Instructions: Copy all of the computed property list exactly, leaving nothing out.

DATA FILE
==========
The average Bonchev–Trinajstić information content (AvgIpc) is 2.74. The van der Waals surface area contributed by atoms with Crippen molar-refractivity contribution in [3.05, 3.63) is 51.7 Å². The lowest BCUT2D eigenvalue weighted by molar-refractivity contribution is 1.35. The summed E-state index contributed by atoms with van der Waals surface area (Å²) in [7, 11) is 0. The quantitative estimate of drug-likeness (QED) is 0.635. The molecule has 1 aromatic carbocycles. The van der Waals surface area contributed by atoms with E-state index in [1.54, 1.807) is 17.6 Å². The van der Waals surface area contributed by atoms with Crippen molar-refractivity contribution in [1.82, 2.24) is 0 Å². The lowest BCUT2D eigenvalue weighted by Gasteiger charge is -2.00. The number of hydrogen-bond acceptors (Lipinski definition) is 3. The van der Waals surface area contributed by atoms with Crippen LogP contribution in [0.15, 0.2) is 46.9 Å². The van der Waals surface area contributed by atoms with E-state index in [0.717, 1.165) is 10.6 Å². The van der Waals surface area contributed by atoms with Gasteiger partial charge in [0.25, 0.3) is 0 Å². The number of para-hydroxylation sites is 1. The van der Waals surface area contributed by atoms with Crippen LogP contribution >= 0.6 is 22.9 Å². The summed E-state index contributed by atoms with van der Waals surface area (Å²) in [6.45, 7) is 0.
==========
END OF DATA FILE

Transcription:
The average Bonchev–Trinajstić information content (AvgIpc) is 2.74. The van der Waals surface area contributed by atoms with Crippen molar-refractivity contribution in [3.05, 3.63) is 51.7 Å². The lowest BCUT2D eigenvalue weighted by molar-refractivity contribution is 1.35. The summed E-state index contributed by atoms with van der Waals surface area (Å²) in [7, 11) is 0. The quantitative estimate of drug-likeness (QED) is 0.635. The molecule has 1 aromatic carbocycles. The van der Waals surface area contributed by atoms with E-state index in [1.54, 1.807) is 17.6 Å². The van der Waals surface area contributed by atoms with Crippen molar-refractivity contribution in [1.82, 2.24) is 0 Å². The lowest BCUT2D eigenvalue weighted by Gasteiger charge is -2.00. The number of hydrogen-bond acceptors (Lipinski definition) is 3. The van der Waals surface area contributed by atoms with Crippen LogP contribution in [0.15, 0.2) is 46.9 Å². The van der Waals surface area contributed by atoms with E-state index in [0.717, 1.165) is 10.6 Å². The van der Waals surface area contributed by atoms with Gasteiger partial charge in [0.25, 0.3) is 0 Å². The number of para-hydroxylation sites is 1. The van der Waals surface area contributed by atoms with Crippen LogP contribution >= 0.6 is 22.9 Å². The summed E-state index contributed by atoms with van der Waals surface area (Å²) in [6.45, 7) is 0.